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Between cheeky and mournful, a look at violence, masculinity, anxiety, at Vox Populi

L Autumn Gnadinger reviews 'Comedy of Errors,' a darkly humorous exhibition of videos and sculptures tackling themes of state and patriarchal violence. The 3-artist exhibition, featuring Shay Arick, Maggie Hazen, and Zach Hill, and curated by Meyken Barreto, is on view through July 18, 2021, at Vox Populi.

Video installation of a gaming chair, re-upholstered with floral fabric, wired over to, and facing, a black wire frame with three video monitors on it, featuring animated imagery.
Maggie Hazen, Call of the Lily_1, (2019), gaming station, three-channel HD video, Duration: 7 minutes 40 seconds, link to video:

Comedy of Errors, on view in the Commons Space of Vox Populi, presents a haunting collection of work by Shay Arick, Maggie Hazen, and Zach Hill, who are all engaged in various forms of augmentation and modification. The artists reframe examples of masculinity, state violence, and public anxiety through a variety of video and sculptural objects. Foregoing practical solutions to its referenced issues, the work instead produces an encounter that is somewhere between cheeky and mournful.

The gravitational center of the show, Hazen’s “Call of the Lily_1” (2019), arranges a set of three monitors in front of a beaten up, floor-rocking gamer’s chair. The triple-split-screen video weaves together an overwhelming amount of found and created material, but largely centers on a relationship between footage of U.S. military activity, and various simulations of the same thing. At a glance you might see a modified version of the video game franchise, Call of Duty, alongside scenes of airstrike explosions or reels of muscular, combat-ready personnel wielding fake guns and VR headsets.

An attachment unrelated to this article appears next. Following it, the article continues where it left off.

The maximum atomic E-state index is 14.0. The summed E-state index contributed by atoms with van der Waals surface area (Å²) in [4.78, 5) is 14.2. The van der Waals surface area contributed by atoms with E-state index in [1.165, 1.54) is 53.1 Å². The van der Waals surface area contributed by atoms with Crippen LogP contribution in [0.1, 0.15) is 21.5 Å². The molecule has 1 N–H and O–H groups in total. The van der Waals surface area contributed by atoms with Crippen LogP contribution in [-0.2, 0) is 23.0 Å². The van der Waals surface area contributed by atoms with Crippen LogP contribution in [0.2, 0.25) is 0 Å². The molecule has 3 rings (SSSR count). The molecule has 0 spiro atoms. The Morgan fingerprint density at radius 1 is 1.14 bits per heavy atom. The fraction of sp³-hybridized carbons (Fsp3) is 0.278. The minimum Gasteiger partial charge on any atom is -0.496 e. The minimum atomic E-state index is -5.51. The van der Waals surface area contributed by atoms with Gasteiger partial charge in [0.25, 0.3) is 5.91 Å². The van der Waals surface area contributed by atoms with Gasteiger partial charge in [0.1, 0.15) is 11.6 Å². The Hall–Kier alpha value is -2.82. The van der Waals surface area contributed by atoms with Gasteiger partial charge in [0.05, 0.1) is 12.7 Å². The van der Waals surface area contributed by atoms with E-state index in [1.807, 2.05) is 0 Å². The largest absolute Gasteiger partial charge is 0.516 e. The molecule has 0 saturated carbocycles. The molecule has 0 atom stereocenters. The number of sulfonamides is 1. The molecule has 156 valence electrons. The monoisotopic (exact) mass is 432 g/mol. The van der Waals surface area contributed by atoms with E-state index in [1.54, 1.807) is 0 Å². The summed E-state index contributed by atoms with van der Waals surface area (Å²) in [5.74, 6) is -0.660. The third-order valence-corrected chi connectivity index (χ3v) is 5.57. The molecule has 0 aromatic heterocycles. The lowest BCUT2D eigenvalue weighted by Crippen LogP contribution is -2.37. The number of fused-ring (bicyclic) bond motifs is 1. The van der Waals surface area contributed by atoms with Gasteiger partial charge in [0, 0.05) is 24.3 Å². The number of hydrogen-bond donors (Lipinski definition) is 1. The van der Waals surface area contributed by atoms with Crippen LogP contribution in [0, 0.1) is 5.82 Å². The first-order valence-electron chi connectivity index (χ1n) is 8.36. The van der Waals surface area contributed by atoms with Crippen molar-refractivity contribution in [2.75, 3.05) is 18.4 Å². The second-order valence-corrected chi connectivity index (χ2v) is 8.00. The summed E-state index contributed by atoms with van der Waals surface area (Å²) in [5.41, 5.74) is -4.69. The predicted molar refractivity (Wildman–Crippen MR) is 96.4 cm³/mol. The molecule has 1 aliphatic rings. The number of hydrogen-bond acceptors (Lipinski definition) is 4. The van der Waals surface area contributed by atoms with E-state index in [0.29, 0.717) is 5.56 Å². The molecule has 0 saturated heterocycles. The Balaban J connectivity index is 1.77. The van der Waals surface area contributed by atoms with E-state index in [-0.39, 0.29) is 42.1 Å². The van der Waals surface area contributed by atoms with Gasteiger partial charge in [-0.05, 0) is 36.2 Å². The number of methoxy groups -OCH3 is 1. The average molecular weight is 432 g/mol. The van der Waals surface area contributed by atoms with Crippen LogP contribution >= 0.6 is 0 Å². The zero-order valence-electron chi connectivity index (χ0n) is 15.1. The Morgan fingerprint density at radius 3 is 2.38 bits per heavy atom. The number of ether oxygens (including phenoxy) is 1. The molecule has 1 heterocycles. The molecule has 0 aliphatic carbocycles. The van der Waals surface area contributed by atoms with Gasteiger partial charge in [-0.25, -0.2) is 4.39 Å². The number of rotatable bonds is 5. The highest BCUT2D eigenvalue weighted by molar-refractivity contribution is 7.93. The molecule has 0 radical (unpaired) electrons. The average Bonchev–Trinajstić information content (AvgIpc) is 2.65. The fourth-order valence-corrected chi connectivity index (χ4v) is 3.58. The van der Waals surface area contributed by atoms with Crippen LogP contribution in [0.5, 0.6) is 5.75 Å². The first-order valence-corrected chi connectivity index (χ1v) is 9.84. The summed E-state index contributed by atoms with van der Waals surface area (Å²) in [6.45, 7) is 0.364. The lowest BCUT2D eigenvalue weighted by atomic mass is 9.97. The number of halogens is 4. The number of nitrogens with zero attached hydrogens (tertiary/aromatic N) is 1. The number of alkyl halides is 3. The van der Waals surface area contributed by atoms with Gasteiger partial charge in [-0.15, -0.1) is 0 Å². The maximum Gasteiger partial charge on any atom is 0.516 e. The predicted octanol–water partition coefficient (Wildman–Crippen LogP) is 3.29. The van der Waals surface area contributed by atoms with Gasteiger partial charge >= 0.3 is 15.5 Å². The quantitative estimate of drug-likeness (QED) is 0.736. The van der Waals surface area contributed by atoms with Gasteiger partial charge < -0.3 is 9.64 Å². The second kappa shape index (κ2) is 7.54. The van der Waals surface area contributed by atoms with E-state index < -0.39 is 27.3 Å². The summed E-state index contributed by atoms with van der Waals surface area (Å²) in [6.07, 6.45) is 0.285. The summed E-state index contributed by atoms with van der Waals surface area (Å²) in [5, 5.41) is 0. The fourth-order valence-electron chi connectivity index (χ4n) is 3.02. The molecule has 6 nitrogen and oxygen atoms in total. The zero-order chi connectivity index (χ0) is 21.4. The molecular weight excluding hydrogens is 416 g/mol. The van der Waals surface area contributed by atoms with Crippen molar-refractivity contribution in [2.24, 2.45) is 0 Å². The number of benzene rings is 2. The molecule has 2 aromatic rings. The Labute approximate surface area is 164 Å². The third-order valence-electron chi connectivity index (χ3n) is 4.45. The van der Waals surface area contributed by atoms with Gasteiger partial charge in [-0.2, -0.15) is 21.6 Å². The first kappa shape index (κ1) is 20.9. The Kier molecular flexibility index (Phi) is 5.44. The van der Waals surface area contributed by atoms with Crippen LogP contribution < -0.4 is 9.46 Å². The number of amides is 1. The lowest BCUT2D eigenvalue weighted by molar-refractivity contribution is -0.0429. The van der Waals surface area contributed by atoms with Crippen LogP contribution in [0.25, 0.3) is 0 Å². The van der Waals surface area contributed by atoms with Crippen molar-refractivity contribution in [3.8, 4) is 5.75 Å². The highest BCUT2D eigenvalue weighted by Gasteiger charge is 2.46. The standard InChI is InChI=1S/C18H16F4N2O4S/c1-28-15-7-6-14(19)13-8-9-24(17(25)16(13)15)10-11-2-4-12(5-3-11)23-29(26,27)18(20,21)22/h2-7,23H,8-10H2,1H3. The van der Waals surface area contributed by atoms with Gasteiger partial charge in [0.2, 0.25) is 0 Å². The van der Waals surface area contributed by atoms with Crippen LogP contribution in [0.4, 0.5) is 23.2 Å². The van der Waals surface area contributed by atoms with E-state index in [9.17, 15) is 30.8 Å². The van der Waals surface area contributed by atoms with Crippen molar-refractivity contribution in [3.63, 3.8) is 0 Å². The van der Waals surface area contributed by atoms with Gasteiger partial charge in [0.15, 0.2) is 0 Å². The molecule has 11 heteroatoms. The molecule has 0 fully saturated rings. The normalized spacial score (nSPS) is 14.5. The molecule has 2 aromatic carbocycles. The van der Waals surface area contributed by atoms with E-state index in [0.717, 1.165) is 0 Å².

Visible in the midst of this on the center screen is footage of a stern, but gentler-seeming figure wearing a long floral-print gown, who, deity-like, seems to be simultaneously controlling the action on screen and watching it alongside us. Perhaps understood as a result of this entity’s intervention, many of the guns throughout “Call of the Lily_1” (and “Call of the Lily_2,” a smaller work in the same series across the room), have been replaced with a virtual bouquet of tiger lilies. Within the logic of the artwork––as in history as well––bringing flowers to a gunfight doesn’t much affect the larger systems which caused it. But by withholding the plot-moving action of player-gunfire, and oscillating back and forth between these real and virtual scenes of military violence, “Call of the Lily_1” manages to pull you into a kind of unique ouroboros, where cause and effect slow down and endlessly pour into one another.

Metal sculpture resembling an abstracted and enlarged TV antenna with a video monitor installed near the top of the antenna. The video shows a field of red, blue, and purple.
Zach Hill, Spiraling Jewel Girl, (2021), looping HD video, outdoor TV antenna, rubber, cords, 92x50x40 inch